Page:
If you have concerns about the Internal Revenue Service (IRS) finding your bank account, you should know that the agency has several ways of discovering it. The information that you and your bank report to the IRS on a regular basis provide clues that will help the agency find your bank account.
International Bank Accounts
The IRS requires all taxpayers who have bank accounts outside of the United States to report them on a Form TD F 90-22.1 in any year the aggregate balances of all foreign accounts exceed $10,000. This requirement is separate from your tax return, and you can face hefty penalties that change each year if you are required to file this form and do not. If you ever filed this form with the IRS, the agency already knows where to locate your bank accounts. However, since the accounts are in a foreign country, it’s not as easy for the IRS to levy taxes on these types of bank accounts.
Schedule B Forms
In tax years that you earn more than $1,500 of interest from a bank account, the IRS requires you to fill out a Schedule B form and attach it to your return. The significance of filling out a Schedule B is that you must report the name of each bank that makes an interest payment to you during the year rather than just providing the amount on the income section of your 1040. Whenever you provide the name of a bank on the schedule, you make it easier for the IRS to find out where you hold savings, checking or other interest-bearing investment accounts.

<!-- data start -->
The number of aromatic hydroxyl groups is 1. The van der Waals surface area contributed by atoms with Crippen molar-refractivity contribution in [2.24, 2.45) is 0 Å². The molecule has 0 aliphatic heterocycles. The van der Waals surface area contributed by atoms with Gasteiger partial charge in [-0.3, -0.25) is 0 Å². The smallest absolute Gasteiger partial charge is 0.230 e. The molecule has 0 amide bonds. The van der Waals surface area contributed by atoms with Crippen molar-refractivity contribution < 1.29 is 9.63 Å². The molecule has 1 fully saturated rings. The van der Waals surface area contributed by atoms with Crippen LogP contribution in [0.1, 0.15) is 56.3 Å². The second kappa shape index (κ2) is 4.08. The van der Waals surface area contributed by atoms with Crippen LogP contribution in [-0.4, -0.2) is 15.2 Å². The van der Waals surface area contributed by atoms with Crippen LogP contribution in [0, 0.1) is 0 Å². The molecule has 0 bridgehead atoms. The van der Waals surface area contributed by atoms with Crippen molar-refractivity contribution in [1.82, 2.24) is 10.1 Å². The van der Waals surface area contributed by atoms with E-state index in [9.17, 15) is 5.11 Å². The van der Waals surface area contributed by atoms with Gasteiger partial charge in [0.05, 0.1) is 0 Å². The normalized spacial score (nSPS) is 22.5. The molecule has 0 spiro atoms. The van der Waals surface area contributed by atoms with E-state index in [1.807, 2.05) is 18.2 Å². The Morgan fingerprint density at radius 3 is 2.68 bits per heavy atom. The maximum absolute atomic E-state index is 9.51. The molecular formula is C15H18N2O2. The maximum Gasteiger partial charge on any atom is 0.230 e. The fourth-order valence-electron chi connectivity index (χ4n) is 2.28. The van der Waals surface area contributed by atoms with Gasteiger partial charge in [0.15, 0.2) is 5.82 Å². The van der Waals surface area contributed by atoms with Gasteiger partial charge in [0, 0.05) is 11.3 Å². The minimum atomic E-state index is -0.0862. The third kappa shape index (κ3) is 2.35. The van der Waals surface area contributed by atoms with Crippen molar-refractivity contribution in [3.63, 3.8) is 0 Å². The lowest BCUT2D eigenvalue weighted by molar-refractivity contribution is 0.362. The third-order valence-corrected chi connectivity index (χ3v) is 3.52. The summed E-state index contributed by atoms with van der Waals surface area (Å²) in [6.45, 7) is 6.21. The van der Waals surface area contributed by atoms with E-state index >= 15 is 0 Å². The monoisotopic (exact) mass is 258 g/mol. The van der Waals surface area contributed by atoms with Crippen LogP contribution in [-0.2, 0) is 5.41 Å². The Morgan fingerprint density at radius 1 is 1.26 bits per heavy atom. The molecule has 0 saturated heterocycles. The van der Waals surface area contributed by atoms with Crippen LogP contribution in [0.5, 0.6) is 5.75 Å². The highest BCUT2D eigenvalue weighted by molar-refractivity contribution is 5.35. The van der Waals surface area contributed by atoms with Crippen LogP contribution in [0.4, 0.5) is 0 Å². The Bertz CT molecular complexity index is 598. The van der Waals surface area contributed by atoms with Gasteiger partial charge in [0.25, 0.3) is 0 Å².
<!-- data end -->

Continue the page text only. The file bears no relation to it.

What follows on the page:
If you earn $1,500 or less of interest income during the year, your bank still has an obligation to send the IRS a Form 1099-INT, which reports your total interest earnings for the year. This form by itself allows the IRS to locate your bank account, since it includes your personal information as well as information about the bank.
Although paper checks are becoming a thing of the past, if you ever make an income tax payment to the IRS with one, you’ve given the agency every piece of information it needs to locate your bank account. Paper checks will include a routing number, which tells the IRS which bank your account is with, and your account number. These two pieces of information are all that anyone needs to locate a bank account. If you make an electronic payment to the IRS, the agency can capture the same information on its computer systems.